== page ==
The tone of Bernanke’s remarks suggested, many economists say, that the central bank will launch a new round of economic stimulus when the Fed’s policy board meets in two weeks. It could embark on a new round of massive bond purchases, pushing record-low interest rates even lower and making it even cheaper for people to buy homes or refinance mortgages.
More likely, economists say, the Fed will take the more modest step of extending its plan to keep interest rates near zero for another year, from late 2014 to late 2015.
With Congress paralyzed and awaiting the outcome of the 2012 election, the Fed is carrying the entire burden of trying to keep the economy healthy in the face of many threats. But the central bank is also feeling more political pressure than perhaps ever before.
The Republican Party called for tightening oversight of the Fed at its national convention this week, and the party’s leadership has warned that the central bank’s actions have created dangers for the economy.
GOP presidential candidate Mitt Romney says he won’t reappoint Bernanke, and Republican lawmakers on Friday urged the Fed to refrain from taking any more action to stimulate economic activity.
Democrats have not been as outspoken. But lately, they have been putting additional pressure on the Fed to take measures to reduce unemployment.
In his speech, Bernanke argued that the nation’s high unemployment rate — 8.3 percent — represents a serious morale problem and also puts the long-term fortunes of the economy at risk.
“We must not lose sight of the daunting economic challenges that confront our nation,” Bernanke said, using strong language rare for the reserved former professor. “The stagnation of the labor market in particular is a grave concern, not only because of the enormous suffering and waste of human talent it entails, but also because persistently high levels of unemployment will wreak structural damage on our economy that could last for many years.”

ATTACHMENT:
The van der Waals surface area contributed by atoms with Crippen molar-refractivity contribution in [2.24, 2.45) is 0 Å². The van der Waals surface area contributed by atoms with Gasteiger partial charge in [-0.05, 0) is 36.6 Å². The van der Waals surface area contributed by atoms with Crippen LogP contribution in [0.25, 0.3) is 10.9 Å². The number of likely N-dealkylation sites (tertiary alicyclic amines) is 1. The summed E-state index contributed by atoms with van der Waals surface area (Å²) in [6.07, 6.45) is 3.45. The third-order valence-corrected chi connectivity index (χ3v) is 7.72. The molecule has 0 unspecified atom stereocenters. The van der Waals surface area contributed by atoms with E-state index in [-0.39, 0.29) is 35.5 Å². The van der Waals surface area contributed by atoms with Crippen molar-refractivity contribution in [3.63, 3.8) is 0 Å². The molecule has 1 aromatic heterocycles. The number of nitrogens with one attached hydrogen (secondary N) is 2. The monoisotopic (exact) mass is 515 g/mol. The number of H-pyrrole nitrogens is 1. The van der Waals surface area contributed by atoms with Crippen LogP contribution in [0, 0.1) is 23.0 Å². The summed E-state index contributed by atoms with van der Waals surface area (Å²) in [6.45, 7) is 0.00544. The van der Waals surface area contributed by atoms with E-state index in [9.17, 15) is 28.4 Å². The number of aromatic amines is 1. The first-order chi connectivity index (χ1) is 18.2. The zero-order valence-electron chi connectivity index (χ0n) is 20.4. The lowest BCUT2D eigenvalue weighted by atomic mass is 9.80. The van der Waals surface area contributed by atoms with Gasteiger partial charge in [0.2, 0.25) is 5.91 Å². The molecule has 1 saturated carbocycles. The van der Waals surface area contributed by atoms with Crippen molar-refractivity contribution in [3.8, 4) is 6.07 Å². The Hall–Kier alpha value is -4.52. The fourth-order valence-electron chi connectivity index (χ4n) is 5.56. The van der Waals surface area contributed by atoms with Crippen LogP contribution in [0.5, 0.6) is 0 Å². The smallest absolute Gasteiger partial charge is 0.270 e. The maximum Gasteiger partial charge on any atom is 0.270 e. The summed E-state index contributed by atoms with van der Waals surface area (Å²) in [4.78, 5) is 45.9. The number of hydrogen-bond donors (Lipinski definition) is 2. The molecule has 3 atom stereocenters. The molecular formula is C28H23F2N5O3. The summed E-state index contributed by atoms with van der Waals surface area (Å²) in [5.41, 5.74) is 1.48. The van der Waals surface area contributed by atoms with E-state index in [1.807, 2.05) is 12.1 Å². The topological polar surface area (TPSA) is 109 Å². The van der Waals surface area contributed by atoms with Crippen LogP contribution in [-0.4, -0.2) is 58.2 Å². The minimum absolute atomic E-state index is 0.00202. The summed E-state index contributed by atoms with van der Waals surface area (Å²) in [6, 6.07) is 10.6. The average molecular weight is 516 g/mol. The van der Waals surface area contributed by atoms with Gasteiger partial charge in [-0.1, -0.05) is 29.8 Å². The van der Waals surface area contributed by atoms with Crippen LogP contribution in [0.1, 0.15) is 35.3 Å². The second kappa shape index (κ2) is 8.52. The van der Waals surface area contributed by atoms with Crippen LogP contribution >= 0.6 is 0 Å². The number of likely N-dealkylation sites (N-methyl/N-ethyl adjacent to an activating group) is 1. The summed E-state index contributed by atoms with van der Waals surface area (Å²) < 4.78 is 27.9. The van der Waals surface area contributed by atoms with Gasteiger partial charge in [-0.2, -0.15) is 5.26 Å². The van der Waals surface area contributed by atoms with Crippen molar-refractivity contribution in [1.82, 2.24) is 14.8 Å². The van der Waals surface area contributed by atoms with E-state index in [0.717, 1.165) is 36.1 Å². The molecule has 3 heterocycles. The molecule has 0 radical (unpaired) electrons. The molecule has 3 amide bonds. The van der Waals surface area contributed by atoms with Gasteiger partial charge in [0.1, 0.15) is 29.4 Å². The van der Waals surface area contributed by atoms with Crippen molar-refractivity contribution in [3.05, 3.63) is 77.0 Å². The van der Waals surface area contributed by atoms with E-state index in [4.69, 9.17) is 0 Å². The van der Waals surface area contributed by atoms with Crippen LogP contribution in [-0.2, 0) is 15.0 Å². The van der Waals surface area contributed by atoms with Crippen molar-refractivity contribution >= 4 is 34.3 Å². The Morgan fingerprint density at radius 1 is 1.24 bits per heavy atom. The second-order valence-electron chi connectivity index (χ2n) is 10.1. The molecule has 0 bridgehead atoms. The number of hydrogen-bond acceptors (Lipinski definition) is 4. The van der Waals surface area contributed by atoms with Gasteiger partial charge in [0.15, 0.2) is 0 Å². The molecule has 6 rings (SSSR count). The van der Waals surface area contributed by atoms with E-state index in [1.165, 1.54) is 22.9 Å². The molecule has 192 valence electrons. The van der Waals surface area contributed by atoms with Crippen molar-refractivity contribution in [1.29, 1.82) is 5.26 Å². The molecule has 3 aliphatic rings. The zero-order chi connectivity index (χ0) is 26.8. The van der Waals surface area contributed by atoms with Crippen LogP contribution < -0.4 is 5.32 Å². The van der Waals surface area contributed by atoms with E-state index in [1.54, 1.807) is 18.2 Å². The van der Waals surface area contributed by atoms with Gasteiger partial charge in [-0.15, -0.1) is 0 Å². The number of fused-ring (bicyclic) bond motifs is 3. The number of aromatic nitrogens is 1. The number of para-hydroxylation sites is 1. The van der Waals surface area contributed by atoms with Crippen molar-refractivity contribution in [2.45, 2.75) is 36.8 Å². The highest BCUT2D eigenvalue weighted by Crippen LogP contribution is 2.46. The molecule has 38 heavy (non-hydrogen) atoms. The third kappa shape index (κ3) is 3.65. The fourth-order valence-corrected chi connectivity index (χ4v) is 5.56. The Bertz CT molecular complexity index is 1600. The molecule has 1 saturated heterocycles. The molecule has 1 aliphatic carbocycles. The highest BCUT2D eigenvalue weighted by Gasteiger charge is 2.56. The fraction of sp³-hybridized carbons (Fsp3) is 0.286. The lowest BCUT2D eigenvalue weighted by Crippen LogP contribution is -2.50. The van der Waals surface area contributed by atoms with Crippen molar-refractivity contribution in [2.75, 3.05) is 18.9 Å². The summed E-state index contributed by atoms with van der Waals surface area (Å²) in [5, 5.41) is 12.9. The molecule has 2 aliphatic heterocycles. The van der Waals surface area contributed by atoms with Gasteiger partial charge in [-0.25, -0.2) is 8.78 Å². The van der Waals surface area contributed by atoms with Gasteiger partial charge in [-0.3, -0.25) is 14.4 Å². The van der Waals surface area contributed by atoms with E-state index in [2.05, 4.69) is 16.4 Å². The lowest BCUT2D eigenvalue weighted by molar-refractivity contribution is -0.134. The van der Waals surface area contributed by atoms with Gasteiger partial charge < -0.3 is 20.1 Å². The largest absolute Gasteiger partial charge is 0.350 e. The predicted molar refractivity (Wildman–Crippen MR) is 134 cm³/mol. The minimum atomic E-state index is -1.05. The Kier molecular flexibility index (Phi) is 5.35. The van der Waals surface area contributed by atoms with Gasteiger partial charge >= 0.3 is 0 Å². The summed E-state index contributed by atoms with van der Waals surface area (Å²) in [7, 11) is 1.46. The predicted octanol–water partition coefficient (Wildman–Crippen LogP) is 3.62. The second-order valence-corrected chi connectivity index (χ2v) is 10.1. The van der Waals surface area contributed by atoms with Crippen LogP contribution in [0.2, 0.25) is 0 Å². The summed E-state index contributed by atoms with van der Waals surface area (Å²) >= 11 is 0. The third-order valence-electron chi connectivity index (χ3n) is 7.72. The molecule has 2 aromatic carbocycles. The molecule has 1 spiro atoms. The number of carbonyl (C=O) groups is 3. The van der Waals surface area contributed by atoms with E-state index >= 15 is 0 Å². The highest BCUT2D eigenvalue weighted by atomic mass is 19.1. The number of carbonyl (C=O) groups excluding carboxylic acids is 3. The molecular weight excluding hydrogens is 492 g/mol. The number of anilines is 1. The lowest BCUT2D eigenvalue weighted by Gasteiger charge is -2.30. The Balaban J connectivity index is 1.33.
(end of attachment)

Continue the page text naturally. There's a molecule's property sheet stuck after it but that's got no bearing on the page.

“The Federal Reserve has acted to support economic growth and foster job creation,” he added, “and it is important to achieve further progress, particularly in the labor market.”
Bernanke hinted at, but offered no certainty of, action to come. His remarks suggest that he thinks the labor market might need another dose of medicine from the Fed.
In an analysis, JPMorgan’s chief U.S. economist, Michael Feroli, said, “It’s clear that the chairman, at least, has no intention of easing up on his resolve to attempt to foster recovery in the labor market.”
The urgent tone of Bernanke’s comments could leave investors disappointed if the Fed does not announce new stimulus measures at its Sept. 12-13 policymaking meeting. But investors seemed hopeful on Friday, with U.S. stocks up by about 0.6 percent.
Larry Lindsey, a participant in the conference and former senior economic adviser to President George W. Bush, said during a discussion that the central bank should show restraint.
“For our profession . . . modesty in what we express and what we think we can do is probably becoming,” he said.